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Types of ADHD

Inattentive Type
Children with ADHD that have little or no
trouble sitting still or inhibiting behavior but
maybe predominantly inattentive and have
great difficulty getting or staying focused
on a task or activity.

Not paying attention
to detail
Making careless
Failing to pay
attention and keep on
Not listening

Being unable to follow

or understand
Avoiding tasks that
involve effort
Being distracted
Being forgetful
Losing things that are
needed to complete

Hyperactive-Impulsive Type
Children who may able to pay attention to
task but lose focus because they maybe
predominantly hyperactive-impulse thus
having trouble controlling impulse and

Constantly jumping or
climbing on furniture
and other
inappropriate places
Not having patience
Blurting out
comments at
inappropriate times
conversations or
speaking out of turn

Trouble waiting for a

turn or standing in line
Doesnt seem to listen
when spoken to
Trouble doing quiet
tasks, such as
Touching and getting
into everything
Running from place to

Combined Type
These children have significant symptoms
of all of the three characteristics.

Occurs in 3 to 5% of children
Varies slightly across social class
Ratio of males to females is 3:1 in
community sample, 6:1 to 9:1 in clinic
Found in all countries and ethnic groups
varying prevalence (highest in the US)

Environmental and
instructional considerations
Task duration
To accommodate to the student's short
attention span, academic assignments
should be brief and feedback regarding
accuracy immediate. Longer projects should
be broken up into manageable parts. Short
time limits for task completion should be
specified and can be enforced with timers.

Direct instruction
Attention to task is improved when the
student with ADHD is engaged in teacherdirected as opposed to independent seatwork activities. Also, the teaching of notetaking strategies increases the benefits of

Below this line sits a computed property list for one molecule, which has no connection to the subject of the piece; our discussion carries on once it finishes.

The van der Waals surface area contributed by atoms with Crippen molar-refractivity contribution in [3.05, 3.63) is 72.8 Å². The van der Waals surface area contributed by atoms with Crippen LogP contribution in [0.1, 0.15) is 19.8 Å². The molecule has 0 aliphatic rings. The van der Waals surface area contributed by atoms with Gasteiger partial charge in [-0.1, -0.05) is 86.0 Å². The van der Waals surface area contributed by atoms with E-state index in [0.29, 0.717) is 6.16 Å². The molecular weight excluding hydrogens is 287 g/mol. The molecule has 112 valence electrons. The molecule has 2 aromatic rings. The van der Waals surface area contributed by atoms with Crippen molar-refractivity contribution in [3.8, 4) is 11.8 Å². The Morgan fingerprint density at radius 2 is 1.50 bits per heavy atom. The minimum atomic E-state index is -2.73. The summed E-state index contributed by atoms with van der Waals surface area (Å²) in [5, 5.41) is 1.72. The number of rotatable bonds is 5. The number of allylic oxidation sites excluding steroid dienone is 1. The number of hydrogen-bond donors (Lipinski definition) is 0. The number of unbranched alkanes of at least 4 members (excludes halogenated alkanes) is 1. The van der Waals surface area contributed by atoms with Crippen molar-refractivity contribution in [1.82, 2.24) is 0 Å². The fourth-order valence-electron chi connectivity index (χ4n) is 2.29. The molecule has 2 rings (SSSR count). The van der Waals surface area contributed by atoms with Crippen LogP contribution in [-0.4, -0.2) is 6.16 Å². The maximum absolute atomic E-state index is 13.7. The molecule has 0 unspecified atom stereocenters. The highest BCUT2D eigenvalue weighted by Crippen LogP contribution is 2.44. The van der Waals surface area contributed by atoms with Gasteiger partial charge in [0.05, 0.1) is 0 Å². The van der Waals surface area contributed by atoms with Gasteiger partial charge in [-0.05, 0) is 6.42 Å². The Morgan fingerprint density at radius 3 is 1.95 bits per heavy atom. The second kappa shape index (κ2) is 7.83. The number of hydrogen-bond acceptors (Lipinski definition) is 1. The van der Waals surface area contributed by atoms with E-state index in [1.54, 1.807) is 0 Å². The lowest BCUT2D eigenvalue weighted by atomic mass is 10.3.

direct instruction. Both comprehension and
on-task behavior improve with the
development of these skills.

Peer tutoring
Class-wide peer tutoring provides many
of the instructional variables known to be
important in setting up students with ADHD
for success. For example, it provides
frequent and immediate feedback. When
combined with a token economy, peer
tutoring has been found to yield dramatic
academic gains.

Structure and organization

Lessons should be carefully structured
and important points clearly identified. For
example, providing a lecture outline is a
helpful note-taking aid that increases
memory of main ideas. Students with ADHD
perform better on memory tasks when
material is meaningfully structured for them.

Rule reminders and visual cues

The rules given to students with ADHD must be
well defined, specific and frequently reinforced
through visible modes of presentation. Welldefined rules with clear consequences are
essential. Relying on the student's memory of
rules is not sufficient. Visual rule reminders or cues
should be placed throughout the classroom. It is
also helpful if rules are reviewed before activity
transitions and following school breaks. For
example, token economy systems are especially
effective when the rules for these programs are
reviewed daily.

Pacing of work
When possible, it is helpful to allow
students with ADHD to set their own pace
for task completion. The intensity of
problematic ADHD behaviors is less when
work is self paced, as compared to
situations where work is paced by others.